In light of Victoria entering its fifth lockdown, the challenge has been set for Ballarat to become the first regional centre in Australia to be fully vaccinated.
The Committee for Ballarat has put out a 'call to arms' to every eligible resident to roll up their sleeves and book their jab to help guide Ballarat out of the pandemic.
Less than 10 per cent of Australia's population have received their second jab while about half of the United States, United Kingdom and Canada are fully vaccinated.
This rate leaves Australia ranked 38th out of 38 countries in the Organisation for Economic Cooperation and Development.
MORE COVID COVERAGE:
Committee for Ballarat chief executive Michael Poulton said vaccination was the 'golden ticket' to get out of the pandemic.
"Australia's vaccination rates are very low when compared to other developed countries around the world. We have a long way to go to achieve levels of immunisation that will allow us to enjoy the freedoms we are seeing in other countries such as the US, the UK and Europe, so it's time we acted now," he said.
"The challenge we put to every eligible Ballarat citizen is to roll up your sleeve and make a booking for the jab."
Locally, vaccination rates are strong, according to UFS Pharmacies primary care operations manager Danielle Trezise.
Ms Trezise said while bookings for the Pfizer vaccine were strong, supply is currently limited, and up to 180 people were getting vaccinated at the UFS vaccination centre each day.
The challenge we put to every eligible Ballarat citizen is to roll up your sleeve and make a booking for the jab.Committee for Ballarat chief executive Michael Poulton
"We're working to try and secure some more so that we can get more people who are meeting the criteria for Pfizer vaccinated," she said.
"We have seen a shift in the demand for AstraZeneca versus Pfizer because they've expanded those age ranges for Pfizer.
"The difficulty is now the bookings for the Pfizer are now out a couple of months because we only have a small supply so we can't book more appointments because we don't have the vaccine."
Mr Trezise said those who do not yet meet the eligibility criteria for the Pfizer vaccine could still receive the AstraZeneca through UFS.
"We do have plenty of AstraZeneca and our bookings are reasonable for that, we certainly do have spaces though for people who want to be vaccinated and don't meet the criteria for Pfizer, we can book them in for an AstraZeneca vaccine," she said.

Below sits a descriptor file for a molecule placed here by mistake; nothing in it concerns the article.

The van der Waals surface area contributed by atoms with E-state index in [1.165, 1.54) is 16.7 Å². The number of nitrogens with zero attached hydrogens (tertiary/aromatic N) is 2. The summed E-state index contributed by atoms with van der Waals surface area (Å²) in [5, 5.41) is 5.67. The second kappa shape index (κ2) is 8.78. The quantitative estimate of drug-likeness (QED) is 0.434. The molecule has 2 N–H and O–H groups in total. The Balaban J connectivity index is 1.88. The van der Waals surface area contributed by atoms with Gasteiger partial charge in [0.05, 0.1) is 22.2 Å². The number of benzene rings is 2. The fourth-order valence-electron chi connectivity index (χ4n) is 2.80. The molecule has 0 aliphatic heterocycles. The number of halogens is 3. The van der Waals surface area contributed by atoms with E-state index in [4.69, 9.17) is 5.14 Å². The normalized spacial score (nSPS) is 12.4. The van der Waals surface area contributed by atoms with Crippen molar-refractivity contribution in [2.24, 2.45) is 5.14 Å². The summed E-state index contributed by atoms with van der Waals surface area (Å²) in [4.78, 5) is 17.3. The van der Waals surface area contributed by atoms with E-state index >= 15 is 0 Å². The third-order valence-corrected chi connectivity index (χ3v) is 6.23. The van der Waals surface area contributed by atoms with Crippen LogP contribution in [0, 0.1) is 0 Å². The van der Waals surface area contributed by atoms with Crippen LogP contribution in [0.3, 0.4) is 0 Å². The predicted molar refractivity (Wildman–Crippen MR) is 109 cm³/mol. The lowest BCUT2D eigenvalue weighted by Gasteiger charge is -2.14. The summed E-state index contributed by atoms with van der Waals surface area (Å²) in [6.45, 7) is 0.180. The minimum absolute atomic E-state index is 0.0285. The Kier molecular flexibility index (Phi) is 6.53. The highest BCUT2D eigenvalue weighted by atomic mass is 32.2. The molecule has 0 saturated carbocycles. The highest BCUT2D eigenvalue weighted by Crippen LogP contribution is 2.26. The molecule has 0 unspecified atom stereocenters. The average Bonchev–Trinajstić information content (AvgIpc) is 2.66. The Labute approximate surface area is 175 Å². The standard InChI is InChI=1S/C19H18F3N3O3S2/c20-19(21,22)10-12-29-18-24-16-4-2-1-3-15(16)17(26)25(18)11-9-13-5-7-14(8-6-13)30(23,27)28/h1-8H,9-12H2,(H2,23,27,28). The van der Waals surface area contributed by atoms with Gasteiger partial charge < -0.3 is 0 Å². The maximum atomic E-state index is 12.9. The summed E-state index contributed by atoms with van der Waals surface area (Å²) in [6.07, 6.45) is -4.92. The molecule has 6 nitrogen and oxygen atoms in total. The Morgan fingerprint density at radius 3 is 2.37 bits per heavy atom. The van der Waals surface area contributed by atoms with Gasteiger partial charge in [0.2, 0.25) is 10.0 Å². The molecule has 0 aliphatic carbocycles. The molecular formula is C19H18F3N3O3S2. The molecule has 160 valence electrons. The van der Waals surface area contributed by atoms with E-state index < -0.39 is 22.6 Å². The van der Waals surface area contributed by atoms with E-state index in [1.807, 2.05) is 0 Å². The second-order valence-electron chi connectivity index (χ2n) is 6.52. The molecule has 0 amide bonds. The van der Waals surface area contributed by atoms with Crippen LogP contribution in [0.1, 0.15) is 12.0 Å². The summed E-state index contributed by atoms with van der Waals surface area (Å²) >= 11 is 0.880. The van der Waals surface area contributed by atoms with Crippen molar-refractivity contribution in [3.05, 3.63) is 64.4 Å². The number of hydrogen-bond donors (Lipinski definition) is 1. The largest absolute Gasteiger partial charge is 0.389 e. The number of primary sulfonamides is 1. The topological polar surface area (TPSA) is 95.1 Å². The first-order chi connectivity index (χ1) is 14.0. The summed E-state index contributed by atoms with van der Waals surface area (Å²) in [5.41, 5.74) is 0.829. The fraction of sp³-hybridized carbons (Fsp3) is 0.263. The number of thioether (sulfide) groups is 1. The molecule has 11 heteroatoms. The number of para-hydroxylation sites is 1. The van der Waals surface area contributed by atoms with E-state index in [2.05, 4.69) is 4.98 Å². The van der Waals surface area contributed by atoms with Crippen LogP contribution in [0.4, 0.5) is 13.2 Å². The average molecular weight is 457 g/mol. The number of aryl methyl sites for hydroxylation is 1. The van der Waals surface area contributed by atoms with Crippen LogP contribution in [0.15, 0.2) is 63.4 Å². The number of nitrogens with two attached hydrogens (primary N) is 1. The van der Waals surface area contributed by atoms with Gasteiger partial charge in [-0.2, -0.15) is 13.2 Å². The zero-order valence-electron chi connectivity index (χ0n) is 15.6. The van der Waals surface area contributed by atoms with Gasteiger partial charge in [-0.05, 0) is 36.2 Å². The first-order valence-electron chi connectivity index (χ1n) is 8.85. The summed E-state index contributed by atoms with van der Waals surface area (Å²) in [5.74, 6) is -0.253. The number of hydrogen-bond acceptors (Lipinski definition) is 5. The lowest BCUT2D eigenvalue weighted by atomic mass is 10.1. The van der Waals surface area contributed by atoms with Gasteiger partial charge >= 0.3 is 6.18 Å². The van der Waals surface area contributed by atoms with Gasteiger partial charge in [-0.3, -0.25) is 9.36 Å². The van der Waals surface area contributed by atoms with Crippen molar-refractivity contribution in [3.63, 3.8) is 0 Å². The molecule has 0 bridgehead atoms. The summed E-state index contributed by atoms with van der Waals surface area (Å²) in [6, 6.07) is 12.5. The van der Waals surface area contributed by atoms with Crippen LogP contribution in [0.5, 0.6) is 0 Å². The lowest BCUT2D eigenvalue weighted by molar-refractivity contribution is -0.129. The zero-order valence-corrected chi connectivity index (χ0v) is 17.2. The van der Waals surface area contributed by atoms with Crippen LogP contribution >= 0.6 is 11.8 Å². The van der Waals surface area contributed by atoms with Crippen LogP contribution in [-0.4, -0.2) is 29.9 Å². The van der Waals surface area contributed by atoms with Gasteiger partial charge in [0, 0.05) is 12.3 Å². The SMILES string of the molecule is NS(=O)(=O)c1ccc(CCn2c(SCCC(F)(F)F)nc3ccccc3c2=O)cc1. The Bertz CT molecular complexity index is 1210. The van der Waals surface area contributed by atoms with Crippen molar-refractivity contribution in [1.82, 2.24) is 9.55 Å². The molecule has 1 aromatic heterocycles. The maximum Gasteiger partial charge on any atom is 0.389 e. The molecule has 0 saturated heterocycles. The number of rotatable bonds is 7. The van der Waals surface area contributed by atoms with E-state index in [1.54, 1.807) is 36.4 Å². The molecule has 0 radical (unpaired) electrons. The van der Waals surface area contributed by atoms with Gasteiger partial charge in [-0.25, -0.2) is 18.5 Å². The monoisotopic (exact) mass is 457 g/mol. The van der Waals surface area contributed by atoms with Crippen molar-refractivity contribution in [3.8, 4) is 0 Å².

IN OTHER NEWS:
"Anyone between 16 and 40 who doesn't meet the criteria for Pfizer, as in chronic health conditions and essential workers, can still book but they'll meet the criteria for AstraZeneca."
Ms Trezise said there was still some reluctance from people around the potential side effects of the vaccines.
"There is still some hesitancy just because people are concerned about the side effects but both vaccines have side effects and there are side effects for every medication people take so they just need to consider them and then make a decision based on information and not fear and that sort of thing," she said.
Nicholson Constructions director Richard Nicholson said he was encouraging his staff to get vaccinated when they could.
"We do it each year with flu shots anyway, we offer free flu shots to our staff, and Ballarat Community Health come into our offices and give the jab to whoever would like to take it up and that's the same program that we will be encouraging our staff to take on with COVID as well," he said.
"Sadly, it can't be done in the office, which would be great if we could. It'd be terrific if government actually started giving certain organisations the authority to go and issue the jab. It would be great if they had that capability to be able to come to offices and I think we'd get a much larger take up.
"In the meantime, we'll be encouraging our staff to go and get the jab and it'll be on our time. We'll just say take it on work time, go and get the jab and let us know when you've done it."
Deakin University epidemiology chair Professor Catherine Bennett said the latest lockdown showed that it was getting harder to contain the virus.
"This version of Delta seems to be even more problematic than the version we had before in Melbourne or that we even saw with the NT miner," she said.
"Even though in both New South Wales and Victoria, we knew it was happening quickly and were on it by that first generation of spread, it's still not enough to get in front of it without going into lockdown.
"We know we've got to try and hold it until we can get as many people access to the vaccine as we can, but once we get to that point which, according to the predictions of vaccine supply is going to be the end of the year, we won't be able to hold it much longer after that."
Professor Bennett said the country could not wait until everyone was vaccinated.
"It's only fair that we try and hold it back for as long as we can to get as many people covered and get access to the vaccine, but if people choose not to step up, we won't be waiting until we get 85 per cent coverage, this virus just doesn't let you do that," she said.
"I think this is a really timely reminder that if you're eligible and you've got access to vaccine now, get the vaccine because, it's going to be more and more crowded as the year goes on as people try and get their shots because we will be very, very clear that we are opening up whether we like it or not."
If you are seeing this message you are a loyal digital subscriber to The Courier, as we made this story available only to subscribers. Thank you very much for your support and allowing us to continue telling Ballarat's story. We appreciate your support of journalism in our great city.